I used to think that people built the devil up like this as a kind of response to the theodicy problem. That argument basically says that God is all-powerful so he could avoid evil if he wanted to; he knows everyting, so there's no room for him to claim he didn't know some result would follow; and he's all-good, meaning he'll do what's best for the universe. The problem is, how do we get to evil? How do you explain things like the japanese tsunami or a child who gets cancer. If you're religious, when bad stuff happens you're left grasping for how could this happen - either God couldn't have avoided it, or they weren't worth saving, or what exactly? The devil provides a nice escape clause. God would have saved the child with a tumor, or he would have avoided the deadly crash or the genocide or the earthquake or the madmen hijacking planes and flying it into buildings. He would have, if the devil just hadn't gotten into the way.

Lately, though, I'm not so sure. Mr. Moore actually hits on this point, though I don't know that he recognizes it for what it is. He writes:

If we are too afraid of seeming Pentecostal to talk about the Devil, we will find ourselves declaring war against mere concepts, like "evil" or "sin." Where there are no demons, we demonize. And without a clear vision of the concrete forces we as the church are supposed to be aligned against, we find it very difficult to differentiate between enemy combatants and their hostages.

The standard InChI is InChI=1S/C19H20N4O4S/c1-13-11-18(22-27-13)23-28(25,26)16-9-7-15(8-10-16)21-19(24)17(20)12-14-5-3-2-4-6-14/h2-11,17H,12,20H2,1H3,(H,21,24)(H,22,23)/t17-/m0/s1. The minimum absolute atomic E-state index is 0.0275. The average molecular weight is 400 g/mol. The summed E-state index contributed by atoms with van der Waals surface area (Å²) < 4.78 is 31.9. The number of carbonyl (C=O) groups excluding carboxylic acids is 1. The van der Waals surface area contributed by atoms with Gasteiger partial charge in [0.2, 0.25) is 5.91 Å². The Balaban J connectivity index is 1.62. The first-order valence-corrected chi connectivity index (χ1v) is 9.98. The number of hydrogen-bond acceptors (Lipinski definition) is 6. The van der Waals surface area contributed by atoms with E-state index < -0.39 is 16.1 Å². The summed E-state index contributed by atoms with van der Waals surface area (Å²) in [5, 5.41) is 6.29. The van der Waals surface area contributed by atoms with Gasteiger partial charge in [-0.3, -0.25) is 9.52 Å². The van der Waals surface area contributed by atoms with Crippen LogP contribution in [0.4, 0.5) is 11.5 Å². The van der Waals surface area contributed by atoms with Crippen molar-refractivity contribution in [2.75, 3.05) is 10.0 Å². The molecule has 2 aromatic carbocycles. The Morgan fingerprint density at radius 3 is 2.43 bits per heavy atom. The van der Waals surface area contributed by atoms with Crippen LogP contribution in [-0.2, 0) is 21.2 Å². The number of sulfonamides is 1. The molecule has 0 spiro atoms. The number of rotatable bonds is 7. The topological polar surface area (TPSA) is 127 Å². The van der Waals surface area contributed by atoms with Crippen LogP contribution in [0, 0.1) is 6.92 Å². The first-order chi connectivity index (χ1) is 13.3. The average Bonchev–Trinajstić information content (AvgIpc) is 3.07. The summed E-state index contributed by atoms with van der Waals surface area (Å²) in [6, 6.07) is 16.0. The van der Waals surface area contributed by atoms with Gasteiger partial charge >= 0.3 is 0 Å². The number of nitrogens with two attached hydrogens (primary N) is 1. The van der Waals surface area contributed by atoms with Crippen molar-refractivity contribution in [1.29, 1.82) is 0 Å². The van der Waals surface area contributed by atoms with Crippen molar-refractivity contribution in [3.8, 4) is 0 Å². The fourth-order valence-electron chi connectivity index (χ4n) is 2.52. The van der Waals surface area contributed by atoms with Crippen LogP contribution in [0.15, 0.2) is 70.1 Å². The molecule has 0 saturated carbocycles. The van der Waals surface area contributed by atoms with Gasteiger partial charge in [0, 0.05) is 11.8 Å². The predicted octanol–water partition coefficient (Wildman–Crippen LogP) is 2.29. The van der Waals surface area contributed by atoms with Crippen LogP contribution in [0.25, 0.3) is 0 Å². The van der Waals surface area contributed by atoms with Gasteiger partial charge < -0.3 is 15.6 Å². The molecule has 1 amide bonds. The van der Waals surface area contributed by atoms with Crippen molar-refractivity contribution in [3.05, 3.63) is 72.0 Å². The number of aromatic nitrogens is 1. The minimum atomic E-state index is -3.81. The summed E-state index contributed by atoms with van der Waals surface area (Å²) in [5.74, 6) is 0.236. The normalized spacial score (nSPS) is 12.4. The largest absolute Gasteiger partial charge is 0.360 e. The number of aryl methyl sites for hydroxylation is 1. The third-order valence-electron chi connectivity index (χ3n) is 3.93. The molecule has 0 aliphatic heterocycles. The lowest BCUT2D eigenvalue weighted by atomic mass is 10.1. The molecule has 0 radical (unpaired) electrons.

Or to bastardize Voltaire: If the devil did not exist, it would be necessary to invent him. People like a story, and in our militaristic world people like a battle story. Having something to react against gives life a structure and makes it seem like there will be an ending, a resolution. It also lets us feel superior to other people, and when we start to feel guilty for that we can assuage our guilt by saying we don't really hate the Muslims, or the Jews or the Buddhists or the humanists or whatever; we do hate the ideology. That's the same line that let me believe it was possible to hate homosexuality without hating homosexuals for so long.